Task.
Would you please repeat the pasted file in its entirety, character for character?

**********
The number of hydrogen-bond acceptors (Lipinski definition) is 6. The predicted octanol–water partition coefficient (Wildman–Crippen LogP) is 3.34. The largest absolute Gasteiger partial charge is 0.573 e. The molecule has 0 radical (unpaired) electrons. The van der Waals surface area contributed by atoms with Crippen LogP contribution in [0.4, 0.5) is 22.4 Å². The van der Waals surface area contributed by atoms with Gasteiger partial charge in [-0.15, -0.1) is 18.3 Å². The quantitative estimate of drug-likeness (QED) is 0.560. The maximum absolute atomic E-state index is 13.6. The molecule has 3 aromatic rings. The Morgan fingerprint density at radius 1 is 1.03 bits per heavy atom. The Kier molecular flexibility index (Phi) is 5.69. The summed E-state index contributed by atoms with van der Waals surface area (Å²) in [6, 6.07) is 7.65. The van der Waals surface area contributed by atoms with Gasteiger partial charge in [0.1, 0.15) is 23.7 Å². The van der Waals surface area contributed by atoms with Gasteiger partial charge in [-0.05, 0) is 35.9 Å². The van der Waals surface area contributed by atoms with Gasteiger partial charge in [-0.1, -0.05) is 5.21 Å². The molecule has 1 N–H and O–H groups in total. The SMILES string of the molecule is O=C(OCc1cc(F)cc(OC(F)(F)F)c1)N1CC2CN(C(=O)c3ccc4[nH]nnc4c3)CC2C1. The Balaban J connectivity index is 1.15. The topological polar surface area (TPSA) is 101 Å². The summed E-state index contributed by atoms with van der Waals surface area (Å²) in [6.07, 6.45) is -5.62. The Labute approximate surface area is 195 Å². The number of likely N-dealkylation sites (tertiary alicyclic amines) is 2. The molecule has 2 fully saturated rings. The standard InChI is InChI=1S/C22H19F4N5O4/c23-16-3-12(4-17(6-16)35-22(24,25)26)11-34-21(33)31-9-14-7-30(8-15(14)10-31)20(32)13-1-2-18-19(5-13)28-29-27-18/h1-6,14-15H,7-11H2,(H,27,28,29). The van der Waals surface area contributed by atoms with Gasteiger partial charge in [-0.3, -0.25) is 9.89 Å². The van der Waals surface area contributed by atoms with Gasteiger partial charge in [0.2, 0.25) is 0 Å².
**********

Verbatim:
The number of hydrogen-bond acceptors (Lipinski definition) is 6. The predicted octanol–water partition coefficient (Wildman–Crippen LogP) is 3.34. The largest absolute Gasteiger partial charge is 0.573 e. The molecule has 0 radical (unpaired) electrons. The van der Waals surface area contributed by atoms with Crippen LogP contribution in [0.4, 0.5) is 22.4 Å². The van der Waals surface area contributed by atoms with Gasteiger partial charge in [-0.15, -0.1) is 18.3 Å². The quantitative estimate of drug-likeness (QED) is 0.560. The maximum absolute atomic E-state index is 13.6. The molecule has 3 aromatic rings. The Morgan fingerprint density at radius 1 is 1.03 bits per heavy atom. The Kier molecular flexibility index (Phi) is 5.69. The summed E-state index contributed by atoms with van der Waals surface area (Å²) in [6, 6.07) is 7.65. The van der Waals surface area contributed by atoms with Gasteiger partial charge in [0.1, 0.15) is 23.7 Å². The van der Waals surface area contributed by atoms with Gasteiger partial charge in [-0.05, 0) is 35.9 Å². The van der Waals surface area contributed by atoms with Gasteiger partial charge in [-0.1, -0.05) is 5.21 Å². The molecule has 1 N–H and O–H groups in total. The SMILES string of the molecule is O=C(OCc1cc(F)cc(OC(F)(F)F)c1)N1CC2CN(C(=O)c3ccc4[nH]nnc4c3)CC2C1. The Balaban J connectivity index is 1.15. The topological polar surface area (TPSA) is 101 Å². The summed E-state index contributed by atoms with van der Waals surface area (Å²) in [6.07, 6.45) is -5.62. The Labute approximate surface area is 195 Å². The number of likely N-dealkylation sites (tertiary alicyclic amines) is 2. The molecule has 2 fully saturated rings. The standard InChI is InChI=1S/C22H19F4N5O4/c23-16-3-12(4-17(6-16)35-22(24,25)26)11-34-21(33)31-9-14-7-30(8-15(14)10-31)20(32)13-1-2-18-19(5-13)28-29-27-18/h1-6,14-15H,7-11H2,(H,27,28,29). The van der Waals surface area contributed by atoms with Gasteiger partial charge in [-0.3, -0.25) is 9.89 Å². The van der Waals surface area contributed by atoms with Gasteiger partial charge in [0.2, 0.25) is 0 Å².